The surface of the moon as captured by Beresheet with the Earth in the background.
(photo credit: BERESHEET)
Israel is poised this week to become the 4th country to land a craft on the moon when Beresheet touches down on April 11th.
Beresheet, the Space IL spacecraft, is scheduled to land on the moon on April 11, one week after successfully completing its most critical maneuver on Thursday afternoon.
During the complex moon-capture maneuver successfully carried out by SpaceIL's engineering team and IAI on Thursday night, Beresheet photographed spectacular images of the moon while the engines were running and at the peak of the moon's capture maneuver.
The images provide a rare visibility of the lunar surface in perspective that can not be photographed from Earth. One picture shows the earth is hidden by the moon. The larger craters seen on surface are the oldest craters of more than 4.5 billion years old, the smaller craters are younger.
In another picture the far side of the moon is visible while the Earth is in the background.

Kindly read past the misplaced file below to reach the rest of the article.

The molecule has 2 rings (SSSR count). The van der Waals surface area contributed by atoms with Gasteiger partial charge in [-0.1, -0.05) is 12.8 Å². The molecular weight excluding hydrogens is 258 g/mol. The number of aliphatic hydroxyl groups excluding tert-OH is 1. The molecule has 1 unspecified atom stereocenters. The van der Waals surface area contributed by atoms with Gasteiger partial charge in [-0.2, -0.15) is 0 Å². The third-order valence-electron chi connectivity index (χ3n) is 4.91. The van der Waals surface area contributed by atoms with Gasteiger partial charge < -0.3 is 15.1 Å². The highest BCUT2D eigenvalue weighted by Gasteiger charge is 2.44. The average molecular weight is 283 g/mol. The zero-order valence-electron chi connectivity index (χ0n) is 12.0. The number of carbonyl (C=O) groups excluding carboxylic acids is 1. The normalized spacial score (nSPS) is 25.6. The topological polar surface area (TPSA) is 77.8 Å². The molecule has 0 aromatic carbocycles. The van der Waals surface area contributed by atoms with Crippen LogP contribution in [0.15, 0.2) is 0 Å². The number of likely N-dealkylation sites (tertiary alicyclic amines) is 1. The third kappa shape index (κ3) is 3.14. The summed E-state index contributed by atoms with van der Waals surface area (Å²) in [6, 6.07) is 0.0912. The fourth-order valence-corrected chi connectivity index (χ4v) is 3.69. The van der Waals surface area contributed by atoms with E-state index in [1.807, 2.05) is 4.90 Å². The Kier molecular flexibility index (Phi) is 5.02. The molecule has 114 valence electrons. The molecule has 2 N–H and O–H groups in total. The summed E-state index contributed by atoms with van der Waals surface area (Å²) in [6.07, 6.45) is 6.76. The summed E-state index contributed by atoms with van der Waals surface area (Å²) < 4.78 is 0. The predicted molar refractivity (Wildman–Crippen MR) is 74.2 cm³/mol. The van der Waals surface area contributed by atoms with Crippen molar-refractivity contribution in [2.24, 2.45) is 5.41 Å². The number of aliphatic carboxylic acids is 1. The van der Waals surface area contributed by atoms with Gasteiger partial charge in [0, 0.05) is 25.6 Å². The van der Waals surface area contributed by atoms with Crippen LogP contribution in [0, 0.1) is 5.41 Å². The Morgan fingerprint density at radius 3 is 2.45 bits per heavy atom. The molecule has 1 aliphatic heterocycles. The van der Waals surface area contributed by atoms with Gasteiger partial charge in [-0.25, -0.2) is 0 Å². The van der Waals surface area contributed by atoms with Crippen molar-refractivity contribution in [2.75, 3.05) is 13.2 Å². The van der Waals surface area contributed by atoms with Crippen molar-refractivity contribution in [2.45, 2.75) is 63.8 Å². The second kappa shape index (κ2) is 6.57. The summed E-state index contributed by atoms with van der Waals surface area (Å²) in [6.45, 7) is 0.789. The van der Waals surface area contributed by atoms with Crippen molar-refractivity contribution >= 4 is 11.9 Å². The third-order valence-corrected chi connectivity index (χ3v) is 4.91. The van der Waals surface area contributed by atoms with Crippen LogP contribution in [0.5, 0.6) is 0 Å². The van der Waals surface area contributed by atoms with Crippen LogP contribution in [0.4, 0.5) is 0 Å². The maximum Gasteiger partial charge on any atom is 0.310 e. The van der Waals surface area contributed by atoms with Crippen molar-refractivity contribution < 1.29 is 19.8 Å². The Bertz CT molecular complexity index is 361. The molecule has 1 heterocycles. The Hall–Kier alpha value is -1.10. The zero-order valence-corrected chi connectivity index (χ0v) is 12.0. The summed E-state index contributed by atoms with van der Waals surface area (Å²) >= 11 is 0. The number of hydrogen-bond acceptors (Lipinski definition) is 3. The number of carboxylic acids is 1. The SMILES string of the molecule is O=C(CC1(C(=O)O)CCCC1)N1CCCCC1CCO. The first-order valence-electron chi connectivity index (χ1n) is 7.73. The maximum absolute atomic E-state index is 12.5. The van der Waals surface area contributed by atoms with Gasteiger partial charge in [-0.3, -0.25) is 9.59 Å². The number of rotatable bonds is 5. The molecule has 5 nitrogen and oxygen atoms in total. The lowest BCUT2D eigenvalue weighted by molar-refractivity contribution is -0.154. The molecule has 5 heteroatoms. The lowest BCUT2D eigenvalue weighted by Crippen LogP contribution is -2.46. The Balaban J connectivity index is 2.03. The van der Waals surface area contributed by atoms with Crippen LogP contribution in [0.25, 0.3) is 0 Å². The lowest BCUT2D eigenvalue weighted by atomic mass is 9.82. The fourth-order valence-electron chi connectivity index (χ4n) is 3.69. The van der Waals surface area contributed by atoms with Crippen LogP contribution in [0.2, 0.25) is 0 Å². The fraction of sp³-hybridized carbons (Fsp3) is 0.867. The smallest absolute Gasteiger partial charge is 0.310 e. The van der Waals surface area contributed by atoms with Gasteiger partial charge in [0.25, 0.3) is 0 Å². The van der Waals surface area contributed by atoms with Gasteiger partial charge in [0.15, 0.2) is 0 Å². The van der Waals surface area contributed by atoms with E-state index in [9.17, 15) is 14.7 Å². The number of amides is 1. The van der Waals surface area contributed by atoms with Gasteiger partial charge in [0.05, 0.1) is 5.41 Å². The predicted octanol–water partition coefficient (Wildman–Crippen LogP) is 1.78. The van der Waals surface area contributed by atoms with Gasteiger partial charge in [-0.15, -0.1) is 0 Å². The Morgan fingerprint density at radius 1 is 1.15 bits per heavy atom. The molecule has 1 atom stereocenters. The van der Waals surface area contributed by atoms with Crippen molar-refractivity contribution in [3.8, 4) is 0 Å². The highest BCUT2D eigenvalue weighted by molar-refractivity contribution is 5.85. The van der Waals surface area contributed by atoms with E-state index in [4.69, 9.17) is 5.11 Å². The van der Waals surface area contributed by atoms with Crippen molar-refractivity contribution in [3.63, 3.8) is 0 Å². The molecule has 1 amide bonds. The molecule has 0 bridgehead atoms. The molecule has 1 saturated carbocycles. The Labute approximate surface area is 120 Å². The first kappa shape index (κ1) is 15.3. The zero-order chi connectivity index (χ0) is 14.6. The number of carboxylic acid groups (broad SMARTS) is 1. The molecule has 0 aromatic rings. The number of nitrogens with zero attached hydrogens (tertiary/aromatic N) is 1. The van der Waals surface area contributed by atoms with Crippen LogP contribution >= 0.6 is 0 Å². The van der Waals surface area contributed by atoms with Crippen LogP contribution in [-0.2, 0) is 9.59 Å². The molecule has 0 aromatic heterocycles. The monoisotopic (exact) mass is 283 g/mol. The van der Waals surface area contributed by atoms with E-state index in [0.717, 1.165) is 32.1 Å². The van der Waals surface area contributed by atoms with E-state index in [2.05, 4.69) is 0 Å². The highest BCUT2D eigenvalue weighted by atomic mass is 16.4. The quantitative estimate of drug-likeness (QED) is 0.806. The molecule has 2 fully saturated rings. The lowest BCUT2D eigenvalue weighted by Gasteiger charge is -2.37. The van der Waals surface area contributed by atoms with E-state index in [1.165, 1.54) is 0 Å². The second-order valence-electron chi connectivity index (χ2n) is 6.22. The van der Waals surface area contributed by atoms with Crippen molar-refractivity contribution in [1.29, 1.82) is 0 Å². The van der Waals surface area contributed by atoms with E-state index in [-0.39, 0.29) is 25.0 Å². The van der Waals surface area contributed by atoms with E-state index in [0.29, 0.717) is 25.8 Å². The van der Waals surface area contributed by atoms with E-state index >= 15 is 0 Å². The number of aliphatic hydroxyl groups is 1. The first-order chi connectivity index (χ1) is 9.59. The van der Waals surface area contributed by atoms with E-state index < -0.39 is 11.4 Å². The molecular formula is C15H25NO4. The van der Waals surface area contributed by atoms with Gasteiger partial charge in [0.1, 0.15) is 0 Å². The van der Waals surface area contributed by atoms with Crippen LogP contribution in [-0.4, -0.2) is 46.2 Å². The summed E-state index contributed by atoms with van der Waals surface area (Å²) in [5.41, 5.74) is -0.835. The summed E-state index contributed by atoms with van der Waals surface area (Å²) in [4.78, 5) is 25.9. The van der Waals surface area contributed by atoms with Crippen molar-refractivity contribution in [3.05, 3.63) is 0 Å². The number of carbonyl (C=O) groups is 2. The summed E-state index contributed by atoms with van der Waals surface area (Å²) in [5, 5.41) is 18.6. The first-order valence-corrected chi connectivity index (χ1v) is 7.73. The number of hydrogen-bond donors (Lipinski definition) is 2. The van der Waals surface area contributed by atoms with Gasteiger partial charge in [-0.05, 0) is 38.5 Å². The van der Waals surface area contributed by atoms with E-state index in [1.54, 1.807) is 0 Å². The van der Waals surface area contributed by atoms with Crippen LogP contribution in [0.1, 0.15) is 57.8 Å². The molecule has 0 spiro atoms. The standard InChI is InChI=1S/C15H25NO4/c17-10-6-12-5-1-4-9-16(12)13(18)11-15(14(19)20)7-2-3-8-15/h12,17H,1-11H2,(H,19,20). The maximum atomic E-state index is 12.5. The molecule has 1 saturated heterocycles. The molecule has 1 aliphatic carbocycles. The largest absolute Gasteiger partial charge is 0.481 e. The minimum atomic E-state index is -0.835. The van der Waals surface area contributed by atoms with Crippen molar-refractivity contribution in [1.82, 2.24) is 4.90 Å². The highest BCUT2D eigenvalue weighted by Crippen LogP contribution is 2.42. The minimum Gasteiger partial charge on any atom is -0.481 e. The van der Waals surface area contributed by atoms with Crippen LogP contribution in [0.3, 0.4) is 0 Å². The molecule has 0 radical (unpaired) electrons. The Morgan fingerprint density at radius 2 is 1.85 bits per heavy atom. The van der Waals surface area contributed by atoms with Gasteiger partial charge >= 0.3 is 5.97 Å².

The photographs were taken from a height of 470 km above the moon surface from the fourth peripheral camera of Beresheet.
With the success of Lunar Capture, Israel has become the seventh country to enter the moon's orbit
During the coming week, intensive maneuvers and preparations for the landing will be conducted.
The maneuver, termed Lunar Capture, was a significant moment in the module's journey to the moon, as it exited the earth gravitational pull and entered the moon's orbit.
Although the maneuver looked like it successfully completed the mission, engineers from Space IL and the Israel Aerospace Industries (IAI)
said that it will take several hours to definitively confirm Beresheet's new path.
The spacecraft has now been captured by the moon's gravity and will begin circling it. Together, the moon and Beresheet will orbit the earth.
Until today, the spacecraft has been traveling on the Earth's orbit, and at the beginning of this week reached the closest point to the planet, only 1,700 kilometers away, before continuing it's path to the landing point on he moon, about 400,000 km away.
Watch the successful maneuver below.
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